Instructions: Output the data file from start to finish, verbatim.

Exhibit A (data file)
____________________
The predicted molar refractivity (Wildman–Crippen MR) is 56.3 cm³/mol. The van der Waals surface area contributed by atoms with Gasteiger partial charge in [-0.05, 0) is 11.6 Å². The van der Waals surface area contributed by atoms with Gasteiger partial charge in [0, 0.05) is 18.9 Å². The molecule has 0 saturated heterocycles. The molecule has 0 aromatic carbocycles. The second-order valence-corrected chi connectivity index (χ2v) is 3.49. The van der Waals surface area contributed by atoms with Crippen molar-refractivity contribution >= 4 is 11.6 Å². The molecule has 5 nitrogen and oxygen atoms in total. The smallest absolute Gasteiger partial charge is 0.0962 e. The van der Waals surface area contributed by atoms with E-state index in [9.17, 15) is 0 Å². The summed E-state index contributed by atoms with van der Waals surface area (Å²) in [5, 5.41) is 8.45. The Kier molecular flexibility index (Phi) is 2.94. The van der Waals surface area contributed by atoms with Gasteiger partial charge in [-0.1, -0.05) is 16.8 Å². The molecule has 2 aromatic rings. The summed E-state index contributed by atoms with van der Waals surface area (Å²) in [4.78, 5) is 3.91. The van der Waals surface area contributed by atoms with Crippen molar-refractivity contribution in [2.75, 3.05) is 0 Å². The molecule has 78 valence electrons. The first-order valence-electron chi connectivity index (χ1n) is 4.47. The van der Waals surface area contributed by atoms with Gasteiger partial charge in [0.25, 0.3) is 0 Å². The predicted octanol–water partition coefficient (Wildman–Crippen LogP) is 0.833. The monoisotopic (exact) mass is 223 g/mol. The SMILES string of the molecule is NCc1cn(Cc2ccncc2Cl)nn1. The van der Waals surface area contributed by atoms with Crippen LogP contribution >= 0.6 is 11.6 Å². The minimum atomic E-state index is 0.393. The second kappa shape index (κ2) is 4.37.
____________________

The predicted molar refractivity (Wildman–Crippen MR) is 56.3 cm³/mol. The van der Waals surface area contributed by atoms with Gasteiger partial charge in [-0.05, 0) is 11.6 Å². The van der Waals surface area contributed by atoms with Gasteiger partial charge in [0, 0.05) is 18.9 Å². The molecule has 0 saturated heterocycles. The molecule has 0 aromatic carbocycles. The second-order valence-corrected chi connectivity index (χ2v) is 3.49. The van der Waals surface area contributed by atoms with Crippen molar-refractivity contribution >= 4 is 11.6 Å². The molecule has 5 nitrogen and oxygen atoms in total. The smallest absolute Gasteiger partial charge is 0.0962 e. The van der Waals surface area contributed by atoms with E-state index in [9.17, 15) is 0 Å². The summed E-state index contributed by atoms with van der Waals surface area (Å²) in [5, 5.41) is 8.45. The Kier molecular flexibility index (Phi) is 2.94. The van der Waals surface area contributed by atoms with Gasteiger partial charge in [-0.1, -0.05) is 16.8 Å². The molecule has 2 aromatic rings. The summed E-state index contributed by atoms with van der Waals surface area (Å²) in [4.78, 5) is 3.91. The van der Waals surface area contributed by atoms with Crippen molar-refractivity contribution in [2.75, 3.05) is 0 Å². The molecule has 78 valence electrons. The first-order valence-electron chi connectivity index (χ1n) is 4.47. The van der Waals surface area contributed by atoms with Gasteiger partial charge in [0.25, 0.3) is 0 Å². The predicted octanol–water partition coefficient (Wildman–Crippen LogP) is 0.833. The monoisotopic (exact) mass is 223 g/mol. The SMILES string of the molecule is NCc1cn(Cc2ccncc2Cl)nn1. The van der Waals surface area contributed by atoms with Crippen LogP contribution >= 0.6 is 11.6 Å². The minimum atomic E-state index is 0.393. The second kappa shape index (κ2) is 4.37.